So am I diabetic now? Should I be worried about this?

The answers are no (A1C 5.1% as of the latest) and no, I don’t think so, respectively. That I exercised while fasted and usually eat low-ish to low carb is significant because the high effectively fasted glucose levels probably are due to adaptive glucose sparing/physiologic insulin resistance. In this state one’s muscles are used to not using glucose—again, during my bike commute and skiing they were most likely operating nearly exclusively via beta oxidation of fat or, alternately, via ketones. Therefore they don’t respond to insulin signaling like “normal” and one may see higher glucose than one might other expect given a normal A1C.

(My family also arrived back from Seattle yesterday afternoon so some element of stress also is likely at play. House was much quieter without them!)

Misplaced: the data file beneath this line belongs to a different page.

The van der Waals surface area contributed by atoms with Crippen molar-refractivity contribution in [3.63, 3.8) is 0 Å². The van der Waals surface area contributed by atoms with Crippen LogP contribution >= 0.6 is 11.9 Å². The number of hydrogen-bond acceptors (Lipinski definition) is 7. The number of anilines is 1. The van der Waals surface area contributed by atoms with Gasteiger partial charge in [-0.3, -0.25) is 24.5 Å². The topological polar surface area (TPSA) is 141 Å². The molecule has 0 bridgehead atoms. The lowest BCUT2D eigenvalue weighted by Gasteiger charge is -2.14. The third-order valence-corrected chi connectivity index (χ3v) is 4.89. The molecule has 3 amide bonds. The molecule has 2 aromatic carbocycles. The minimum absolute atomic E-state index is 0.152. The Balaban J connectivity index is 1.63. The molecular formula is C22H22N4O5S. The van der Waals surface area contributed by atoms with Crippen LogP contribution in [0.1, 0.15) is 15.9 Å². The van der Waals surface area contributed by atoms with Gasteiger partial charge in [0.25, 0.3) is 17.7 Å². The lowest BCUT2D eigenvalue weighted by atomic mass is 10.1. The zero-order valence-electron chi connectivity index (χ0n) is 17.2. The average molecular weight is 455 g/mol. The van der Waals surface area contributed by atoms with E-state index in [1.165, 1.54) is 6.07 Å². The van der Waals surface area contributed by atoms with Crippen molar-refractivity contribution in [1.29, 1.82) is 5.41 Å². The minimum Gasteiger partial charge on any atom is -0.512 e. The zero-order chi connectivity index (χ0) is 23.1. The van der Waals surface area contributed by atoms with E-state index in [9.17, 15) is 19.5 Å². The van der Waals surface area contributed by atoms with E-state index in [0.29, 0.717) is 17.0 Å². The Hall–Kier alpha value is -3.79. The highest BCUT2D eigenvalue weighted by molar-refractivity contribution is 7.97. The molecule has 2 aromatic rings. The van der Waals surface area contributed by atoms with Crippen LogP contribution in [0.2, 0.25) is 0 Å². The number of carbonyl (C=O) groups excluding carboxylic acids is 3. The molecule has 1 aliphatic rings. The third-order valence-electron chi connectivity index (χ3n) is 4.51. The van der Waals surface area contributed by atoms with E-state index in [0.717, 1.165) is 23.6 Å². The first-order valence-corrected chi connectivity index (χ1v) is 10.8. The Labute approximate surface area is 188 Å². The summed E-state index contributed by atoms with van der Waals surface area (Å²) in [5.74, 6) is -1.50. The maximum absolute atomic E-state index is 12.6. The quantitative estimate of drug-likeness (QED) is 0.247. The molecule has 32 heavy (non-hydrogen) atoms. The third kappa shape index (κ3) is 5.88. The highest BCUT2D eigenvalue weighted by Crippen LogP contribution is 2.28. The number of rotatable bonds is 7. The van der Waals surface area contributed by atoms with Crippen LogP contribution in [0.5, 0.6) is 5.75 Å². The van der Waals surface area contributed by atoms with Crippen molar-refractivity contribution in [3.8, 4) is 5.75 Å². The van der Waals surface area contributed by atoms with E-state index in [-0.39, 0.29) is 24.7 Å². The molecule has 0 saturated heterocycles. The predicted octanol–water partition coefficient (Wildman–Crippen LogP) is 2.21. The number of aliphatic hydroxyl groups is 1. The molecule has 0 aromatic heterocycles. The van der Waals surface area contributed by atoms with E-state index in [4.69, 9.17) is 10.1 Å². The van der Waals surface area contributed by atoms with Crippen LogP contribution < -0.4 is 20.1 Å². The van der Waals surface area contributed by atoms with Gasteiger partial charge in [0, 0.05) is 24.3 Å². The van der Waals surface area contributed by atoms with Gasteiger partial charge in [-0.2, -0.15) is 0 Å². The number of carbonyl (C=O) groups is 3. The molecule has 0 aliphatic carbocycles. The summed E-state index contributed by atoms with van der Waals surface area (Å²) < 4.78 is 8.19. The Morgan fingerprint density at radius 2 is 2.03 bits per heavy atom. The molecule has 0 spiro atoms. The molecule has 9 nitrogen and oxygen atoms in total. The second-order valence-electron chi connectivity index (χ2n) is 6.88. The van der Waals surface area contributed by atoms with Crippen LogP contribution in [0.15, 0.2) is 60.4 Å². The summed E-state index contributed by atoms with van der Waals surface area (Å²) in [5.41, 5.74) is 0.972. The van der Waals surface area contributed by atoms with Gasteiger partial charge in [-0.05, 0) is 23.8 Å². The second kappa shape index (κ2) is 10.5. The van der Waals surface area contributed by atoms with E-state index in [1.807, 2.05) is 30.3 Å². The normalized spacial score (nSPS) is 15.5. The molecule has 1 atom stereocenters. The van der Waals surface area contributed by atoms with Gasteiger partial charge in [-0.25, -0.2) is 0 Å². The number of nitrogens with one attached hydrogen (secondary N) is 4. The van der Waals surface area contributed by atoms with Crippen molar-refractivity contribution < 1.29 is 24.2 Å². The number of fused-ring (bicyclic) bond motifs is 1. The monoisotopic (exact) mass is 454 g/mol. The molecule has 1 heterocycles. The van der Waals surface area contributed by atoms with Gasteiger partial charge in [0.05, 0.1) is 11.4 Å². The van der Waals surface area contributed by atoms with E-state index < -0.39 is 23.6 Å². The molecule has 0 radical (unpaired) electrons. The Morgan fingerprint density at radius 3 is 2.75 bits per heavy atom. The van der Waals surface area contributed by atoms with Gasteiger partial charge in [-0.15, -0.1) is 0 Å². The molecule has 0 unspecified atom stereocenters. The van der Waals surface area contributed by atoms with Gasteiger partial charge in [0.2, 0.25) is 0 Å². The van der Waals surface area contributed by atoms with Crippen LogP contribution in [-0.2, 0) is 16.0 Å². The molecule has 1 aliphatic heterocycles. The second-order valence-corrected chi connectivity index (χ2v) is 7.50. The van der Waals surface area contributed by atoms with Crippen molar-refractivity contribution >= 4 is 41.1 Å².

The related question would be of whether glucose hanging out in the 120-140 mg/dL range but without spikes is dangerous. If it is then I’d either eat more carbs more regularly (as in fewer/no +24 hour fasts) so as to reverse the adaptive glucose sparing effect, or I’d consistently eat fewer carbs yet a la @stoney . But I haven’t found evidence that this is actually harmful.

With true diabetics then complications of diabetes scale with changes in A1C, which reflects an average of glucose levels over ~3 months. Said complications can be seen scaling all the way down to A1Cs in the non-diabetic range. However, the key point is that for diabetics on a normal-carb-load diet they experience large post-meal spikes in glucose. The amount of time above 10 mmol/l glucose, which is 180 mg/dL, is supposed to be what’s bad, because that level leads to LDL oxidation and other advanced glycation end-products. Until I see evidence to the contrary I’m going to keep on doing what I’ve been doing.

Re 10 mmol/l threshold see this, for which I don’t know the exact source:

BB1078DD-C8C2-42E7-860F-6AE227CCA570.jpeg